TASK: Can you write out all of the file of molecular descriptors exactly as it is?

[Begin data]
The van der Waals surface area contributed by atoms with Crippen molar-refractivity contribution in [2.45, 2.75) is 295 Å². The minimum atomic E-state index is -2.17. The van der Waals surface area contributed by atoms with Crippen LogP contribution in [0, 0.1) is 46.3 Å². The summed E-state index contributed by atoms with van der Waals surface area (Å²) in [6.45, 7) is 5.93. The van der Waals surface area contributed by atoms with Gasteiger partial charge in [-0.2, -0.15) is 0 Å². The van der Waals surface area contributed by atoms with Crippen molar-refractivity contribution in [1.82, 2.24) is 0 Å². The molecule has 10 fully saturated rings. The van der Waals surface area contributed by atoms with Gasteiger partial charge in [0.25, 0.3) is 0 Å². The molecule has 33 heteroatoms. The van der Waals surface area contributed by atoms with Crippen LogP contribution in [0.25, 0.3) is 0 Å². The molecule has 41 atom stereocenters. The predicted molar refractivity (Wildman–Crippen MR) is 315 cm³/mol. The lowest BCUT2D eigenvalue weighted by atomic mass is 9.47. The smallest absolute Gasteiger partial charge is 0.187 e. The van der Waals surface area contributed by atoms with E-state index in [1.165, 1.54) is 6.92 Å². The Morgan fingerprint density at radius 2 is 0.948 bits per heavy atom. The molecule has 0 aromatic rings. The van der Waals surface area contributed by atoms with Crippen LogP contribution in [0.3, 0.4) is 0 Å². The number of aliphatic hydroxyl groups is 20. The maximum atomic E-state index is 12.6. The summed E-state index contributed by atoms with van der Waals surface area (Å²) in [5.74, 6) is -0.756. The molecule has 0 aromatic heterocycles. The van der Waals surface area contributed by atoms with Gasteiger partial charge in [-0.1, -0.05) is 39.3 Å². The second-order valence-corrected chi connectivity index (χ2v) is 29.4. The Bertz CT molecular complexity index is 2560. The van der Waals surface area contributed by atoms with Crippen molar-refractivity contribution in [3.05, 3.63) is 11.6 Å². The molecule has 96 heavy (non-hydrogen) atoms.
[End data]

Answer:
The van der Waals surface area contributed by atoms with Crippen molar-refractivity contribution in [2.45, 2.75) is 295 Å². The minimum atomic E-state index is -2.17. The van der Waals surface area contributed by atoms with Crippen LogP contribution in [0, 0.1) is 46.3 Å². The summed E-state index contributed by atoms with van der Waals surface area (Å²) in [6.45, 7) is 5.93. The van der Waals surface area contributed by atoms with Gasteiger partial charge in [-0.2, -0.15) is 0 Å². The van der Waals surface area contributed by atoms with Crippen molar-refractivity contribution in [1.82, 2.24) is 0 Å². The molecule has 10 fully saturated rings. The van der Waals surface area contributed by atoms with Gasteiger partial charge in [0.25, 0.3) is 0 Å². The molecule has 33 heteroatoms. The van der Waals surface area contributed by atoms with Crippen LogP contribution in [0.25, 0.3) is 0 Å². The molecule has 41 atom stereocenters. The predicted molar refractivity (Wildman–Crippen MR) is 315 cm³/mol. The lowest BCUT2D eigenvalue weighted by atomic mass is 9.47. The smallest absolute Gasteiger partial charge is 0.187 e. The van der Waals surface area contributed by atoms with E-state index in [1.165, 1.54) is 6.92 Å². The Morgan fingerprint density at radius 2 is 0.948 bits per heavy atom. The molecule has 0 aromatic rings. The van der Waals surface area contributed by atoms with Crippen LogP contribution in [0.3, 0.4) is 0 Å². The number of aliphatic hydroxyl groups is 20. The maximum atomic E-state index is 12.6. The summed E-state index contributed by atoms with van der Waals surface area (Å²) in [5.74, 6) is -0.756. The molecule has 0 aromatic heterocycles. The van der Waals surface area contributed by atoms with Gasteiger partial charge in [-0.1, -0.05) is 39.3 Å². The second-order valence-corrected chi connectivity index (χ2v) is 29.4. The Bertz CT molecular complexity index is 2560. The van der Waals surface area contributed by atoms with Crippen molar-refractivity contribution in [3.05, 3.63) is 11.6 Å². The molecule has 96 heavy (non-hydrogen) atoms.